Could WIC Promote Healthy Corner Stores?

Fellow blogger Greg Bloom at Bread for the City has asked whether the WIC program could be leveraged with programs like DC Hunger Solution’s Healthy Corner Store initiative to boost demand for more healthful foods.

An intriguing question. So let me try to answer.

Of course, the first step would be to ensure that corner stores in low-income neighborhoods are authorized to accept WIC coupons. Those DC Hunger Solutions interviewed are not. If they were, then the nutrition information and education WIC recipients are supposed to receive could be expanded to specifically address opportunities for healthful choices at corner stores.

Focusing on the WIC authorization issue would make a lot of sense. As I recently wrote, the federal WIC food package has been significantly expanded. The District is in the process of expanding its approved foods list accordingly.

So by the time corner stores got authorized, they would be able to accept WIC coupons for a wide variety of foods. And, of course, WIC recipients would have more convenient places to use their coupons. However, current vendor requirements pose significant barriers for a typical corner store. This is something the D.C. Health Department should look into.

Greg also asks about initiatives to support purchases at farmers’ markets, citing the Wholesome Wave Foundation’s double value coupon initiative.

At least one local government has adopted an approach similar to the programs Wholesome Wave is funding. New York City issues “health bucks” coupons, worth $2 each, to residents in low-income communities with high obesity rates. These are redeemable for fresh fruits and vegetables at participating farmers’ markets.

Food stamp recipients get an additional “health bucks” coupon for every $5 in food stamps they spend at a farmers’ market. I don’t see why a similar initiative couldn’t include purchases with WIC coupons as well as food stamps. Something D.C. could consider.

That said, I doubt whether such an initiative could have a major impact on the diets of many low-income D.C. residents. As with full-service grocery stores, the problem is location. There are only two farmers’ markets east of the Anacostia River, where the greatest concentrations of low-income people live. But here too building demand might increase supply.

The District has taken a first step by becoming part of the federal WIC Farmers’ Market Nutrition Program. Under this program, D.C. WIC participants can get five $5 checks for fresh fruit and vegetable purchases at authorized farmers’ markets. Hardly enough for a year-round healthful diet. But, hey, every bit helps.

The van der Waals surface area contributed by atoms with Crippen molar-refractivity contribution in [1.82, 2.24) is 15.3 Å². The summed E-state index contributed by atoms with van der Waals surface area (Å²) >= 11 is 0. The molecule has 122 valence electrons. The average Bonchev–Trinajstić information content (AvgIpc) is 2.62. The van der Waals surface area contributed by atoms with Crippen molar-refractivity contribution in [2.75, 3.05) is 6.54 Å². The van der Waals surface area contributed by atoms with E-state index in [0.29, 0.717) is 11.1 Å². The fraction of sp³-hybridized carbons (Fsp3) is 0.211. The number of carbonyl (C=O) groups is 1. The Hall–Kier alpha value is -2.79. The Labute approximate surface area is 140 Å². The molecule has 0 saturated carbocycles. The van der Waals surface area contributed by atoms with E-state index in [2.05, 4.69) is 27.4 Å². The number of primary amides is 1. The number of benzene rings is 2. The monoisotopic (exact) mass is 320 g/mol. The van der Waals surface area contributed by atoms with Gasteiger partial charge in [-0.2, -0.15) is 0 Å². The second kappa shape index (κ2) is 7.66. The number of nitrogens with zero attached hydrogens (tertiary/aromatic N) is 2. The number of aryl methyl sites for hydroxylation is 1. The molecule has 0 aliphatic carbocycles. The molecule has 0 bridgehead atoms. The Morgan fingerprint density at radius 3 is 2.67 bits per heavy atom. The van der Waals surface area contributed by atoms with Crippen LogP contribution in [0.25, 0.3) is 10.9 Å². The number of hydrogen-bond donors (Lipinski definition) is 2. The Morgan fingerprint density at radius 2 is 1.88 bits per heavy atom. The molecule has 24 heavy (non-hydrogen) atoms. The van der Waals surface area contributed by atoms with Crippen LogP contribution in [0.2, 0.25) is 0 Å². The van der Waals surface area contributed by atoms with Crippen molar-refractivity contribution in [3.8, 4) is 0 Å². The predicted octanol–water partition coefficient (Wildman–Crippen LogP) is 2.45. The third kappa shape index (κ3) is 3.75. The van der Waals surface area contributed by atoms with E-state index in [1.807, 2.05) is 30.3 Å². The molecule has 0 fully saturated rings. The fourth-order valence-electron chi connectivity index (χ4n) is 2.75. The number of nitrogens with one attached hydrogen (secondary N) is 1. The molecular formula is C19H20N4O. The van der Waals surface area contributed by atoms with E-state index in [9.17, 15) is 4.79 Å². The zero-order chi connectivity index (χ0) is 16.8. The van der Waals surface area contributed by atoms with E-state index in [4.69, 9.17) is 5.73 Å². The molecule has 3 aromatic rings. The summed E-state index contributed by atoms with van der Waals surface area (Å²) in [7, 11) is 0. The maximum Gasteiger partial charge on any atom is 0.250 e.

3 Responses to Could WIC Promote Healthy Corner Stores?

  1. Joni says:

    I would be interested in hearing how far the corner stores are from being able to carry a wide enough variety of foods to accept the WIC checks.

    Councilmember Tommy Wells included half a million of stimulus money in the Committee on Human services budget mark-up for a “Healthy Foods Initiative.” It says it will “Supplement Food Stamps benefits for families receiving TANF benefits for use at area Farmer’s Markets to purchase locally grown and fresh produce.” Pretty vague, but he has in mind something similar to the “healthy bucks” coupons you mention. The committee passed it unanimously. It will be interested to see how successful it is. Maybe we can take this kind of thing to scale for all low-income DC residents in the future?

  2. kathrynbaer says:

    Thanks so much for the news about the proposed “Healthy Foods Initiative.” Yes, it does sound rather like New York City’s “health bucks,” doesn’t it? Note that NYC provides “health bucks” for all residents in three large low-income communities. Certainly suggests that Councilmember Wells’s concept could be scaled.

    NYC could also be a model for implementation in a couple of ways. One is the city’s partnership with local community groups for distribution of the coupons. Another is the fact that the city seems to have an overall strategy. For example, the communities where “health bucks” are distributed are also the focus of a healthy corner stores program. And look at all that good healthy eating education on the Department of Health’s website!

    So far as WIC and District corner stores are concerned, there are two separate questions. One is to what extent the corner stores could offer a sufficient variety of foods on the approved list now. The other is what vendors will be required to stock when D.C. issues its expanded approved list. As you know, the federal WIC food basket has been vastly expanded. If D.C. follows suit, then any approval criterion that requires a vendor to stock all or most of the foods on the list would be highly problematic. Under federal regulations, the District’s new list must be issued by this fall. So the regulations question is pressing.

  3. […] Could WIC Promote Healthy Corner Stores?: Over at the Poverty and Policy blog, there’s been talk about the Healthy Corner Store Program, one of the many exciting programs working to connect low-income people with nutritious, sustainable food.  (Thanks to DCCK’s amazing nutrition educator Dahlia Rockowitz for tipping us off.) […]

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